You are in the Anarchiv
Where to begin? How to recollect or reconstruct all those fragments?
My first thought this morning was, no wait! That was not my first thought. My second thought this morning as I looked at the watch on my almost transparent wrist, lit up by the purple light outside signalling another rainy morning (Don’t get me wrong, I love rain), was not that the watch wasn’t there, on my wrist, anymore, but that I had an alien tattoo on my forearm. No, wait again, I had a thought before that: «I think my head is aching». I think my head is aching. My head IS aching.
Fuck. A Tattoo? I, who cannot handle commitment? How did this come about? And WHAT is it? The face of an anarchist? A lemniscate and a circle? – Isn’t that, what Norwegians, literally translated, call «butter on grease»? The symbol of Infinity within a circle? – Isn’t that a contradiction? And what is that nose? A minus sign? Minus infinity? Does subtracting infinity from infinity leave you with zero? These questions are too demanding and my head is still aching.
…but I cannot protect my overactive brain from itself. It persists and insists, rejects, rephrases, until it geniously tilts the symbol ninety degrees. Ahh! It’s an eight. Minus Eight, (Oh no, here comes another digression), reminding me of a couple of my school colleagues from LFO with dyslexia who always ended up on the opposite side of the grading spectrum. Even though the lowest grade was 0, in dictation, or Dictée, as it is called in french, the grading of a dyslexic is a bottomless pit. At one point, this unfortunate individual reached -98 (or maybe not exactly -98… I have a vague feeling of the number getting minus bigger each time I tell the story). Me, I, Moi, on the other hand, was a proud «excellent». Perhaps I wasn’t as strong in other subjects. But it doesn’t matter, really, I was excellent in french orthography; there is no point in recollecting too much of the negative stuff. My hypothesis is therefore: Yesterday was great!
So, here I am, it’s Saturday morning and pain is only psychological. Somewhere in my purse, there should be a camera. Maybe there are pictures. There are. Two. These two. I recognize the guy on the right, bathing in the red light like in a Wim Wenders movie: it’s my friend and fellow-artist Rasmus.
It strikes me as peculiar that the compulsive documentation-addict that I am only managed to capture two photographical testimonies of yesterday. I need to dig deeper into my memory. I start by digging deeper into my purse and find the program for The 8th Ekko-Festival, a festival for electronic music and art. As I look through the pages, and compare it to the image above, left, I remember exploring the interactive sound pieces by Joyce Hinterding. The coal/gold lines, that constitute her minimalistic drawings, function as antennas picking up electromagnetic signals, which are then amplified (That’s what the above mentioned programme, which I now hold in my hands, depicted in the photograph below, tells me.)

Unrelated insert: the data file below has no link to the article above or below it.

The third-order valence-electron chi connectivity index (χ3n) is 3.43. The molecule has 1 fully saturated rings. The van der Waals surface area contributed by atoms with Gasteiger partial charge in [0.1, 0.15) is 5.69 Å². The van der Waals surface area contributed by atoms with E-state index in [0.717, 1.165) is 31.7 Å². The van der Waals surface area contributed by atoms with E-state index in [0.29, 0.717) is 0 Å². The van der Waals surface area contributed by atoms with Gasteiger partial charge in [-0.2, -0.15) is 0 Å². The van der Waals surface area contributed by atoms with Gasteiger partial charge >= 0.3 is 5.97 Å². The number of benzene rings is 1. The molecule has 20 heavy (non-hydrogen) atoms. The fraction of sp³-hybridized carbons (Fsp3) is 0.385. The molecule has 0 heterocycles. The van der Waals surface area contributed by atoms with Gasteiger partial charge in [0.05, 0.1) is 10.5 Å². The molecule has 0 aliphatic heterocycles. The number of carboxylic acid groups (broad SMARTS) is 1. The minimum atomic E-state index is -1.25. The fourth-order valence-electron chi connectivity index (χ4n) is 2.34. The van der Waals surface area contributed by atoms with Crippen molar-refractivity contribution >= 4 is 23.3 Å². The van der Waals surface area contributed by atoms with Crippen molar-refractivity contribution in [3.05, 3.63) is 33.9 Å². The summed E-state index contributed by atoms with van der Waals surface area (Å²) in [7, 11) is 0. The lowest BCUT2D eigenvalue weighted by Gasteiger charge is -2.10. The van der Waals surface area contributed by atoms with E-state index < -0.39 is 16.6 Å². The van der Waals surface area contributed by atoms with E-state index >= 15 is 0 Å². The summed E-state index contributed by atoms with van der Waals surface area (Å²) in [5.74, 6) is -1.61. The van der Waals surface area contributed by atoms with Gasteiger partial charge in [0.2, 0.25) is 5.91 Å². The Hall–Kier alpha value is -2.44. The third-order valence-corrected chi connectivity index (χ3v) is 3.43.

There were already many fingerprints on the drawings by Hinterding, and no warning signs to keep a distance, so I allowed myself to touch the drawing, which apparently many others had done before me. It made a loud noise, like the banging on a drum. Funny. I played it a bit more. I don’t think people were meant to touch, but I guess that’s what happens when you place a semi-interactive piece of art in a room full of hedonists, without instructions on how to behave.
It comes back in chunks now: interactive art, silver balloons, drinking, music, smiling, drinking (- where did I get money to drink?) talking, talking some more, eating peanuts, carrying an umbrella, walking (- It must have been a gift.). Yesterday was great indeed.
Two more things stand out:
1. Watching a funny interview* with swedish writer Torgny Lindgren, who shared some views on memory and the failed attempts to reconstruct the past: «I am very suspicious of people who claim to remember this or that. I think they make it up. (…) I believe in the biography only as a literary form. There are examples of biographies which are marvellous to read, but we should not believe a single sentence.» says Lindgren.
2. Participating in the wonderful interactive performance Anarchiv #3: Songs of Love and War by the German choreographer-duo Deufert & Plischke, who “draw the most radical conclusion from the current state of affairs. Their belief is that, just as one can never reconstruct someone else’s work, one’s own work also defies reconstruction and even complete understanding. … even the spectator has an influence on it.” (Pieter Tj’ onck / De Morgen)
I’m realizing that reconstructing yesterday has taken most of today. Trying to mend the pieces together seems like an infinite process, a physical impossibility. My arse is getting old of sitting, my eyes are wrinckling from watching the computer screen, I need a shower. The tattoo half-heartedly disappears into the sink, leaving only a ghostly imprint. A reassuring sentence caresses my body: «You will not manage to see and hear everything. There is no over-view: you are in the ANARCHIV.»
*(approximately 15:35 into the programme)